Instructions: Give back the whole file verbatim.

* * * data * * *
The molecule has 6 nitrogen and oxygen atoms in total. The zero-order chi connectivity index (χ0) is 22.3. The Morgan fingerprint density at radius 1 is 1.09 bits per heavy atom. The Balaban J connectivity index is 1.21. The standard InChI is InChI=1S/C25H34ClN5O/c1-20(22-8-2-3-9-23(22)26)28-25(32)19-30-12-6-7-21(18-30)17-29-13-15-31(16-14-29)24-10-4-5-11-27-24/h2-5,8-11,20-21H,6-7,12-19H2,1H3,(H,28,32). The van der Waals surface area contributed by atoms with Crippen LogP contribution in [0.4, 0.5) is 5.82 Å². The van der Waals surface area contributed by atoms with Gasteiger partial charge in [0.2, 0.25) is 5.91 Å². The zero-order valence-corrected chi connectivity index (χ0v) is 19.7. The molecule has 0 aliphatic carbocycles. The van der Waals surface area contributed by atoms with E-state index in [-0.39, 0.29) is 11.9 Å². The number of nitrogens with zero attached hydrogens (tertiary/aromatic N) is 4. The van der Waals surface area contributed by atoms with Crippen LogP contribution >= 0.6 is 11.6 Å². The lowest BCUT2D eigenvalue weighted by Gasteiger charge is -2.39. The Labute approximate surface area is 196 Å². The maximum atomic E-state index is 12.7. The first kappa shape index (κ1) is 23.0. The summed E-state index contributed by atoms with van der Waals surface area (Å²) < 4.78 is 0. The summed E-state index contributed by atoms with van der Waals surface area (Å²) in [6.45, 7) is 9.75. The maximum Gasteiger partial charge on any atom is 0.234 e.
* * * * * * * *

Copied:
The molecule has 6 nitrogen and oxygen atoms in total. The zero-order chi connectivity index (χ0) is 22.3. The Morgan fingerprint density at radius 1 is 1.09 bits per heavy atom. The Balaban J connectivity index is 1.21. The standard InChI is InChI=1S/C25H34ClN5O/c1-20(22-8-2-3-9-23(22)26)28-25(32)19-30-12-6-7-21(18-30)17-29-13-15-31(16-14-29)24-10-4-5-11-27-24/h2-5,8-11,20-21H,6-7,12-19H2,1H3,(H,28,32). The van der Waals surface area contributed by atoms with Crippen LogP contribution in [0.4, 0.5) is 5.82 Å². The van der Waals surface area contributed by atoms with Gasteiger partial charge in [0.2, 0.25) is 5.91 Å². The zero-order valence-corrected chi connectivity index (χ0v) is 19.7. The molecule has 0 aliphatic carbocycles. The van der Waals surface area contributed by atoms with E-state index in [-0.39, 0.29) is 11.9 Å². The number of nitrogens with zero attached hydrogens (tertiary/aromatic N) is 4. The van der Waals surface area contributed by atoms with Crippen LogP contribution >= 0.6 is 11.6 Å². The lowest BCUT2D eigenvalue weighted by Gasteiger charge is -2.39. The Labute approximate surface area is 196 Å². The maximum atomic E-state index is 12.7. The first kappa shape index (κ1) is 23.0. The summed E-state index contributed by atoms with van der Waals surface area (Å²) < 4.78 is 0. The summed E-state index contributed by atoms with van der Waals surface area (Å²) in [6.45, 7) is 9.75. The maximum Gasteiger partial charge on any atom is 0.234 e.